The Sex Pistols – Never Mind The Bollocks… Here's The Sex Pistols

Never Mind The Bollocks Here's The Pistols

Contrary to what some people might believe, The Sex Pistols did not actually invent Punk, although they definitely helped popularize it. And while not the greatest of musicians, the band was at least partly responsible for an entire generation of kids who wanted to make a whole lot of unlistenable noise of their own. Not since the 1950’s had three chords sounded so vital. But not only that, the Pistols had attitude.

Formed in 1975 London, England by Paul Cook (drums), Steve Jones (guitar) and Glen Matlock (bass), it wasn’t until John Lydon, or Johnny Rotten as he came to be known (apparently Lydon had a tendency to let off the odd rotten egg every now and then, hence the nickname) joined the group that the initial line up was complete. They played a few local gigs, supporting Joe Strummer’s 101’ers, and before long had amassed a loyal following, which eventually led to them signing a contract with E.M.I, including a £40,000 advance. However due to unwanted controversy, the Pistols were dropped, even though their debut album had already been released. They then signed to A&M, only for the label to bail out after continued controversy and complaints from other artists on the label. By 1977 the only record company willing to take the band on was Virgin, re-releasing the already infamous Never Mind The Bollocks.

Produced by Chris Thomas, the Pistols’ debut may come across as raw and immediate, with that ‘live in the studio’ feel, though don’t be fooled. Many overdubs were required, especially by Jones, to create that special jaw-clenching sound. All I can say is so much for spontaneity.

One of the most notorious LP’s in Rock and Roll history kicks off with the raucous “Holidays in the Sun”, the band’s fourth single, and which incredibly reached number eight on the U.K. charts. Rotten sneers and snarls his way through the lyrics, while the rest of the boys thrash and bash their way on what could have been the unofficial soundtrack to the Brixton riots. “Bodies” has about as much subtlety as a brain surgeon with a chainsaw (it is about abortion after all), while “No Feelings” is so completely banal that I wouldn’t be surprised if a few million of my neurons weren’t about to threaten me with mutiny. At least “Liar” contains a few chord changes every now and then, which isn’t to say that they don’t sound like a quartet of teenage Neanderthals belting out their own little piece of Paleolithic rock and roll.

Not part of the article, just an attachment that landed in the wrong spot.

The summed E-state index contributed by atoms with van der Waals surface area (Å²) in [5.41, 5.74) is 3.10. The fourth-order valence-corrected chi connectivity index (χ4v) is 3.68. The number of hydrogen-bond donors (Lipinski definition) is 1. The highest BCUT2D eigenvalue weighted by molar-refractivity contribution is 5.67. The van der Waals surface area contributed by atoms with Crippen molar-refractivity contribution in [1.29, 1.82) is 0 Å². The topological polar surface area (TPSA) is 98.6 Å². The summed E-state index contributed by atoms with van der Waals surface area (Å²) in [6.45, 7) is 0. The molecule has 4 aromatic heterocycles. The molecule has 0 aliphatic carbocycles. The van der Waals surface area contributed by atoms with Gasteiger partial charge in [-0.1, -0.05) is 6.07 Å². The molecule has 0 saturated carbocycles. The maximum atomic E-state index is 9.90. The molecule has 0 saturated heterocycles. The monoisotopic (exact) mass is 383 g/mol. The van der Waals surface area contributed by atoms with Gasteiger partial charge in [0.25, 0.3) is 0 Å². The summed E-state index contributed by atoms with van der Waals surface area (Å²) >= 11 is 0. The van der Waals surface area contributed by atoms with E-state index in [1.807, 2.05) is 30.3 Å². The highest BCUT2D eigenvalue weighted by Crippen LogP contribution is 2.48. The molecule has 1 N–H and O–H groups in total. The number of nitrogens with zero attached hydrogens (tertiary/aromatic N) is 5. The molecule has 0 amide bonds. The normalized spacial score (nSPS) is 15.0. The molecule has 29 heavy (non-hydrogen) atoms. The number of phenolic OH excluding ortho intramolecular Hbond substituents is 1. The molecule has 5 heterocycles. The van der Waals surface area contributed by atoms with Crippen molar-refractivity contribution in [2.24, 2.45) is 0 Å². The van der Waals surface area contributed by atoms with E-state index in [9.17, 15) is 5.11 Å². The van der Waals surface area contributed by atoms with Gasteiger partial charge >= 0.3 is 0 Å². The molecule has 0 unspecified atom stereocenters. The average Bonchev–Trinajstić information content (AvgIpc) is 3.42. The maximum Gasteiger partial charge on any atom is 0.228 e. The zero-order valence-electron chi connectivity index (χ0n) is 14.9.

The band’s most defining moment is arguably “God Save the Queen”, a song resembling just about every other song on the album; however it’s Lydon’s lyrics and unique vocal delivery which truly stand out, and a ditty which remains to this day as one of the most original youth anthems ever pressed on vinyl (copies of the original 7” apparently sell for a small fortune). By the time “Problems” and “Seventeen” roars out of your speakers the novelty factor begins to wear off. Diversity wasn’t one of the band’s strong points – that much was obvious. “Anarchy in the U.K.” seems pretty tame today, but back in the ‘70s, it was nothing less than an inflammatory statement of rebellious intent, and made “Heartbreak Hotel”, recorded some twenty years earlier, seem conservative in comparison. And while Elvis invited the Beatles to Graceland, I can’t imagine he would have been too happy playing host to the likes of The Sex Pistols (imagine Sid Vicious, drink in hand, gobbing over the palatial decor).

The nihilism continues on the remainder of the album, where apart from the lyrics, nearly every song is the same as the last. And unless you’re some fifteen year old pissed off with the world and his or her parents, a lot of the energy and urgency on display here can become rather difficult to digest, even a tune such as “Pretty Vacant”.

Without a doubt The Sex Pistols are one of the most overrated bands in the history of popular music. Yet the fact that they’ve endured for nearly forty years is a testament to the myth which surrounds them. That of the ultimate snot-rockers, shoving their middle finger at authority and all it represented. For me personally, listening to these songs is not unlike wiping your arse with sandpaper. A painful experience to be sure, but one you’re unlikely ever to forget.